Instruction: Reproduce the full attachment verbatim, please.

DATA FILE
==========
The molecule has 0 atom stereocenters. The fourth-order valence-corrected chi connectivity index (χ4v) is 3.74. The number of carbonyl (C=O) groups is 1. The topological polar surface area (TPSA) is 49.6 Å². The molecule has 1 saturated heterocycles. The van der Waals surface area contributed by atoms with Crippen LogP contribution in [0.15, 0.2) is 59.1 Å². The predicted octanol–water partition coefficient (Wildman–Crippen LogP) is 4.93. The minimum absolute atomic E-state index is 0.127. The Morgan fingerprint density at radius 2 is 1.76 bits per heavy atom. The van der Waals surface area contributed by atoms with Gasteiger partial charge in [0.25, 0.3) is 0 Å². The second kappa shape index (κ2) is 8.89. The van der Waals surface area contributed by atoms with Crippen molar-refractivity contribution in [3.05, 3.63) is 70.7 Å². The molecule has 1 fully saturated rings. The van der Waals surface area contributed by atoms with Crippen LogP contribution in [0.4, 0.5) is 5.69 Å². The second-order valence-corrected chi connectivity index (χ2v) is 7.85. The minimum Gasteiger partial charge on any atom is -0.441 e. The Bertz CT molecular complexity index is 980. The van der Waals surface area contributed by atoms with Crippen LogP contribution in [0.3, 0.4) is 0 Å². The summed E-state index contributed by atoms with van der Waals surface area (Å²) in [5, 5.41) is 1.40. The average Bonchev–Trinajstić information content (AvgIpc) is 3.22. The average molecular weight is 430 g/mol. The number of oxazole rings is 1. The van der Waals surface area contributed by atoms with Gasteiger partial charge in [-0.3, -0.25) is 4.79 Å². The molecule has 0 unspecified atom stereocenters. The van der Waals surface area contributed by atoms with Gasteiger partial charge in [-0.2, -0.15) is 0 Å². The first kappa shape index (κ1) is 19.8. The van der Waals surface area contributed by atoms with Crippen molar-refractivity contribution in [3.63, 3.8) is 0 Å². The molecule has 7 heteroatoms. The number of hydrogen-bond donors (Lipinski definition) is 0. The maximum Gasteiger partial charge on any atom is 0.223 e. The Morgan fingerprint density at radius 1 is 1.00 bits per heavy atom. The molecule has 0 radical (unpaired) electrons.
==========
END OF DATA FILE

The molecule has 0 atom stereocenters. The fourth-order valence-corrected chi connectivity index (χ4v) is 3.74. The number of carbonyl (C=O) groups is 1. The topological polar surface area (TPSA) is 49.6 Å². The molecule has 1 saturated heterocycles. The van der Waals surface area contributed by atoms with Crippen LogP contribution in [0.15, 0.2) is 59.1 Å². The predicted octanol–water partition coefficient (Wildman–Crippen LogP) is 4.93. The minimum absolute atomic E-state index is 0.127. The Morgan fingerprint density at radius 2 is 1.76 bits per heavy atom. The van der Waals surface area contributed by atoms with Gasteiger partial charge in [0.25, 0.3) is 0 Å². The second kappa shape index (κ2) is 8.89. The van der Waals surface area contributed by atoms with Crippen molar-refractivity contribution in [3.05, 3.63) is 70.7 Å². The molecule has 1 fully saturated rings. The van der Waals surface area contributed by atoms with Crippen LogP contribution in [0.4, 0.5) is 5.69 Å². The second-order valence-corrected chi connectivity index (χ2v) is 7.85. The minimum Gasteiger partial charge on any atom is -0.441 e. The Bertz CT molecular complexity index is 980. The van der Waals surface area contributed by atoms with Crippen LogP contribution in [0.3, 0.4) is 0 Å². The summed E-state index contributed by atoms with van der Waals surface area (Å²) in [5, 5.41) is 1.40. The average Bonchev–Trinajstić information content (AvgIpc) is 3.22. The average molecular weight is 430 g/mol. The number of oxazole rings is 1. The van der Waals surface area contributed by atoms with Gasteiger partial charge in [-0.3, -0.25) is 4.79 Å². The molecule has 0 unspecified atom stereocenters. The van der Waals surface area contributed by atoms with Gasteiger partial charge in [-0.2, -0.15) is 0 Å². The first kappa shape index (κ1) is 19.8. The van der Waals surface area contributed by atoms with Crippen molar-refractivity contribution in [3.63, 3.8) is 0 Å². The molecule has 7 heteroatoms. The number of hydrogen-bond donors (Lipinski definition) is 0. The maximum Gasteiger partial charge on any atom is 0.223 e. The Morgan fingerprint density at radius 1 is 1.00 bits per heavy atom. The molecule has 0 radical (unpaired) electrons.